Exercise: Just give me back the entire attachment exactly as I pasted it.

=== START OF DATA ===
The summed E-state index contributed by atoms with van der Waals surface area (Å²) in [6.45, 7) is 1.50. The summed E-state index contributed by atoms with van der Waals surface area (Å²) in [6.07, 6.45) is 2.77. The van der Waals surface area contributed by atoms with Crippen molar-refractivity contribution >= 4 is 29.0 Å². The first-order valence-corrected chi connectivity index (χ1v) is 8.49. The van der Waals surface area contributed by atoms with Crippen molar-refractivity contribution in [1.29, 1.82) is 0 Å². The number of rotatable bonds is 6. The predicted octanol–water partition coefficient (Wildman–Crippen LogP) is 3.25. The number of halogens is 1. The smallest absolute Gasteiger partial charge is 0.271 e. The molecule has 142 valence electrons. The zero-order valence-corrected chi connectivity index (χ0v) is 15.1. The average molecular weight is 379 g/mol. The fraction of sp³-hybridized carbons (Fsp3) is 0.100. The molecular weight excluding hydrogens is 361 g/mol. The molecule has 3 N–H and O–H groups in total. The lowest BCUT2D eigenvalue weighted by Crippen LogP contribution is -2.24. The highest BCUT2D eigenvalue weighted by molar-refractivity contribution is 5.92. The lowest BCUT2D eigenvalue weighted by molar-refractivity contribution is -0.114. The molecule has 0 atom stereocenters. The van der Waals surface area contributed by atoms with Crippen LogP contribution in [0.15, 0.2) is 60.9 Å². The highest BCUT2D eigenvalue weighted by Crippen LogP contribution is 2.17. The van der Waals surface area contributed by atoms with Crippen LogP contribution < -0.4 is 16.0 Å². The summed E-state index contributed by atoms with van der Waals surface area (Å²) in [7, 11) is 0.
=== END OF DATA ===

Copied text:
The summed E-state index contributed by atoms with van der Waals surface area (Å²) in [6.45, 7) is 1.50. The summed E-state index contributed by atoms with van der Waals surface area (Å²) in [6.07, 6.45) is 2.77. The van der Waals surface area contributed by atoms with Crippen molar-refractivity contribution >= 4 is 29.0 Å². The first-order valence-corrected chi connectivity index (χ1v) is 8.49. The van der Waals surface area contributed by atoms with Crippen molar-refractivity contribution in [1.29, 1.82) is 0 Å². The number of rotatable bonds is 6. The predicted octanol–water partition coefficient (Wildman–Crippen LogP) is 3.25. The number of halogens is 1. The smallest absolute Gasteiger partial charge is 0.271 e. The molecule has 142 valence electrons. The zero-order valence-corrected chi connectivity index (χ0v) is 15.1. The average molecular weight is 379 g/mol. The fraction of sp³-hybridized carbons (Fsp3) is 0.100. The molecular weight excluding hydrogens is 361 g/mol. The molecule has 3 N–H and O–H groups in total. The lowest BCUT2D eigenvalue weighted by Crippen LogP contribution is -2.24. The highest BCUT2D eigenvalue weighted by molar-refractivity contribution is 5.92. The lowest BCUT2D eigenvalue weighted by molar-refractivity contribution is -0.114. The molecule has 0 atom stereocenters. The van der Waals surface area contributed by atoms with Crippen LogP contribution in [0.15, 0.2) is 60.9 Å². The highest BCUT2D eigenvalue weighted by Crippen LogP contribution is 2.17. The van der Waals surface area contributed by atoms with Crippen LogP contribution < -0.4 is 16.0 Å². The summed E-state index contributed by atoms with van der Waals surface area (Å²) in [7, 11) is 0.